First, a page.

Phungreitang: RH Raising, the kilo kilonser or ‘home minister’ of the Naga organisation NSCN-IM, told the Naga people on Sunday that the Government of India had agreed to give Nagas separate passport and their own flag.
“In order to resolve the Indo-Naga issue at the earliest, the Government of India has warmly accepted the political concept, recognised the unique history and political identity of Naga (nation). These recognitions will certainly pave the way for building a separate entity for the Nagas. The demand for self-determination is non-negotiable; sovereignty lies with the people and is a universally accepted principle,” Raising said at Town Hall, Phungreitang, in Nagaland. He was speaking on the occasion of a public consultative meeting on the Indo-Naga peace accord that was signed with GoI on August 3, 2015.
He said that Nagas have never been an integral part of India nor had they signed any agreement with the Government of India to merge into the Indian Union. He said that following the principle agreed in the peace accord, the Indian government would allow Nagas to have a separate passport and flag.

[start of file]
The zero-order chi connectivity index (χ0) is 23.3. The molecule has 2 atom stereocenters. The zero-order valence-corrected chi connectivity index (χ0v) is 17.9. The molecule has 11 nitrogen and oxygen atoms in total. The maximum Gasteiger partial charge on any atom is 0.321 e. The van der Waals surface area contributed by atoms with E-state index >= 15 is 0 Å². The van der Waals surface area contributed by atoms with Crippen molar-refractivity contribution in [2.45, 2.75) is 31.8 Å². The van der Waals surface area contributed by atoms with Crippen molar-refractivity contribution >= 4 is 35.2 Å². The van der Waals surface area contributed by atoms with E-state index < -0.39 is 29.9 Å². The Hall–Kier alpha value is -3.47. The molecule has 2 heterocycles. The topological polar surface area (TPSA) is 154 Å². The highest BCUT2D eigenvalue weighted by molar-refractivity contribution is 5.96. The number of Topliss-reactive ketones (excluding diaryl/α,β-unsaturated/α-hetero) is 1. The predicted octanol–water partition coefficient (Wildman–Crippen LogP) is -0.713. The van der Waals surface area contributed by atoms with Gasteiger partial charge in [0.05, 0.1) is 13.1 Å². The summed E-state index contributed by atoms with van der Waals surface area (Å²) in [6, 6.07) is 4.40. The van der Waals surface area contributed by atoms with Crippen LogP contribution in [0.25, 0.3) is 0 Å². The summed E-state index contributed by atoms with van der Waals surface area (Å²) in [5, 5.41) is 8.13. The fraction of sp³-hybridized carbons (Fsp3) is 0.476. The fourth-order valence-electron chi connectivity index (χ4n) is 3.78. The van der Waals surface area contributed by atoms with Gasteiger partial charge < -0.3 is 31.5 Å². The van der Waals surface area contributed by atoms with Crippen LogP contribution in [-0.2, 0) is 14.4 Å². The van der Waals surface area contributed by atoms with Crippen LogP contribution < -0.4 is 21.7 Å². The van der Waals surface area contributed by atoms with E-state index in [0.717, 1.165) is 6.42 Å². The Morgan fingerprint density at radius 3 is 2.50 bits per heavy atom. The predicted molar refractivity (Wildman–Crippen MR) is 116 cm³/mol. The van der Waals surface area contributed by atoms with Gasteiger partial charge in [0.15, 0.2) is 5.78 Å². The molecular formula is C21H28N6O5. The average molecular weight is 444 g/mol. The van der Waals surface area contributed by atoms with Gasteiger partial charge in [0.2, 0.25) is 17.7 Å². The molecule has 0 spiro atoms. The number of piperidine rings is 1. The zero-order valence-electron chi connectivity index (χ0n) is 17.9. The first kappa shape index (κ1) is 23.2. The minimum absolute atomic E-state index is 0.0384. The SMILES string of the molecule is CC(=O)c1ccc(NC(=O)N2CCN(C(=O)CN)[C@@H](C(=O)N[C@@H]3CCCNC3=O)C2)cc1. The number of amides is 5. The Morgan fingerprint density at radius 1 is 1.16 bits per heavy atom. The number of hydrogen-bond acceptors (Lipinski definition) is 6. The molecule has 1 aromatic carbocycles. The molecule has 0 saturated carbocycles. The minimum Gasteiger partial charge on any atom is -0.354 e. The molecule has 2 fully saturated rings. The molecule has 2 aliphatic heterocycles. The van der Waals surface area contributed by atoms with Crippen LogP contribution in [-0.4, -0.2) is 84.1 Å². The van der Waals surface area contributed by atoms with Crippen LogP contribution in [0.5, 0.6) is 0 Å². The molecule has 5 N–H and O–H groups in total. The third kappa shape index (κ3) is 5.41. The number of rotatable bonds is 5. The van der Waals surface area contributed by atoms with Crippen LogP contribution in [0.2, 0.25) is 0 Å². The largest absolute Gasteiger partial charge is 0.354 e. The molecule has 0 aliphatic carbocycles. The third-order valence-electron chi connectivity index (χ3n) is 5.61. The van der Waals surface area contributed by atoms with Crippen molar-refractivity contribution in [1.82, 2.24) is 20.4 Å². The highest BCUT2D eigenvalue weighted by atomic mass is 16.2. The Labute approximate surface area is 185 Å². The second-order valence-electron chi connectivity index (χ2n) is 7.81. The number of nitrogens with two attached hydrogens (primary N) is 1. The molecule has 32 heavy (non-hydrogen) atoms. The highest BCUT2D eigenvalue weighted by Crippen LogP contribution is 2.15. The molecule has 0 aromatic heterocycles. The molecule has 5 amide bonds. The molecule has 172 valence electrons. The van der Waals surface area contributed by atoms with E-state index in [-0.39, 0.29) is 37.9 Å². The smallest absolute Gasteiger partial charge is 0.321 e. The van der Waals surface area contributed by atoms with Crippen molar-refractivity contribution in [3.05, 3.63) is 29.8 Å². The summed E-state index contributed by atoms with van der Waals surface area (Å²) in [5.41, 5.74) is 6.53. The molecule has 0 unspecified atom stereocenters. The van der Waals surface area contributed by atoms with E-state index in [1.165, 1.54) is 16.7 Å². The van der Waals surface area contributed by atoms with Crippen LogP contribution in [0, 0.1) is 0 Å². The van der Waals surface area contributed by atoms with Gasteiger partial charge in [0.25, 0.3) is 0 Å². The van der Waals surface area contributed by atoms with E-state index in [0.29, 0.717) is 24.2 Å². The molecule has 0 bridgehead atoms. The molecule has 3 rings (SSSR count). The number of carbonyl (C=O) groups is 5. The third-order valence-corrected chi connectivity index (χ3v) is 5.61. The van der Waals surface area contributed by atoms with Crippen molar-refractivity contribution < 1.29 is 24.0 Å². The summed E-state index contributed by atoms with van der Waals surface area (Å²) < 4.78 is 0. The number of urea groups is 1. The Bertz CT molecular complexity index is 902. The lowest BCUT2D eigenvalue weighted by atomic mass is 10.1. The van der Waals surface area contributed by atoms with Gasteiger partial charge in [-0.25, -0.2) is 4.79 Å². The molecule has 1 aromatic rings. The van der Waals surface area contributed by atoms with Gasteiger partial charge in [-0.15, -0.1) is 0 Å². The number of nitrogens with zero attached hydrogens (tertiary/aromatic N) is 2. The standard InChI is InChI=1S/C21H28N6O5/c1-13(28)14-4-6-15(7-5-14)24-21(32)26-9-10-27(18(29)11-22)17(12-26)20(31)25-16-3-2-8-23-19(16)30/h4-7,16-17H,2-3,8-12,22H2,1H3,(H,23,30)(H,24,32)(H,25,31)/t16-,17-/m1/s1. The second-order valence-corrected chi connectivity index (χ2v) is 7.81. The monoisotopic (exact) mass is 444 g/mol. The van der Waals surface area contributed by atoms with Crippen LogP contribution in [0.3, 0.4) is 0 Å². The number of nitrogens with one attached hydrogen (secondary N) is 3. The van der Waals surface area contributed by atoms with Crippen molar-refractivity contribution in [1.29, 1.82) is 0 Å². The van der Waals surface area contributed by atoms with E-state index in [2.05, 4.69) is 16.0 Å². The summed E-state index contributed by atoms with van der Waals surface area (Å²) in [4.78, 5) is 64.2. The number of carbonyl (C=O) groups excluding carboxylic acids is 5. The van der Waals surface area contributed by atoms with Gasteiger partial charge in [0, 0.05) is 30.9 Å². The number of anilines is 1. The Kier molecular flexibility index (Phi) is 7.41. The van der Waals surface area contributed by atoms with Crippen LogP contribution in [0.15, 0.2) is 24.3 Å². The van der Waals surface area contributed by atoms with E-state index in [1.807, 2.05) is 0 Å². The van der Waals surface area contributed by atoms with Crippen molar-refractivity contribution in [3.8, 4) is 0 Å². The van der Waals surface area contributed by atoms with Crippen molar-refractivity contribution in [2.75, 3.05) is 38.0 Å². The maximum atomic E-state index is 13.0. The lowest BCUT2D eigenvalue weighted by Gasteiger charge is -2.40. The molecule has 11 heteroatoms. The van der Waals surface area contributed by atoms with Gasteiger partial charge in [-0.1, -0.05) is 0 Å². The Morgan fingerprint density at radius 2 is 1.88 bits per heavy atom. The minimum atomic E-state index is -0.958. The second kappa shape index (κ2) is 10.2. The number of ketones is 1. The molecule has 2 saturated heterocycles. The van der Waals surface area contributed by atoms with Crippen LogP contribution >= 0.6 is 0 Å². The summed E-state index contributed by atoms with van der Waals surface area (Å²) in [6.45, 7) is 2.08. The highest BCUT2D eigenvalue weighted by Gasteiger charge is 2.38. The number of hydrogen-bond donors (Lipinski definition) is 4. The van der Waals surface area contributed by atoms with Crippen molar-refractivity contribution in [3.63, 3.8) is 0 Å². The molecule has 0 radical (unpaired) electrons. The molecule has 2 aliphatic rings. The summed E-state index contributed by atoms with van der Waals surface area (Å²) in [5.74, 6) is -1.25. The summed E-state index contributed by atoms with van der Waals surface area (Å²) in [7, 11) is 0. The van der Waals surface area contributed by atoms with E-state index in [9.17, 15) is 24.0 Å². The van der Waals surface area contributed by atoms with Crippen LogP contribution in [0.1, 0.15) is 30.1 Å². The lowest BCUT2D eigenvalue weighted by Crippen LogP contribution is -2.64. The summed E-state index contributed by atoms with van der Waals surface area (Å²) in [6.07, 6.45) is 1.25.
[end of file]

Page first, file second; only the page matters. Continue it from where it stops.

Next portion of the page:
He urged the Naga people to change their concept from “individualism” to a “nation”. He extolled the sacrifices and unceasing support of people to the NSCN-IM (Nationalist Socialist Council of Nagaland-Isak Muivah).
The meeting concluded with a resolution that reiterated the commitment of the public to work unitedly for the cause of the Nagas as a whole.
The gathering also appealed to the Government of India and NSCN-IM to expedite the negotiations.
In New Delhi, Minister of State for Home Kiren Rijiju told reporters that the Indian government had not yet agreed to the proposal of NSCN-IM to have separate passport and flag for Nagas. He said that talks with the group were still continuing.
“Government recognises the unique Naga history and is committed to it. Talks with NSCN-IM are going on. News of granting separate passport and flag are not true,” Rijiju said.
The peace accord with NSCN-IM signed in August last year was described by Prime Minister Narendra Modi as a “historic” move. The pact was signed in the presence of India’s prime minister, home minister, and national security adviser Ajit Doval, by T Muivah and the government’s interlocutor RN Ravi at the PM’s residence in Delhi.
The pact was signed after more than 80 rounds of negotiations that spanned 16 years, the first breakthrough coming in 1997 when a ceasefire was agreed on.
While the NSCN-IM is the biggest Naga group, another faction led by SS Khaplang continues to indulge in violence and was believed to be behind the deadly attack on the army in Manipur in June 2015 that left 18 soldiers dead and 18 injured.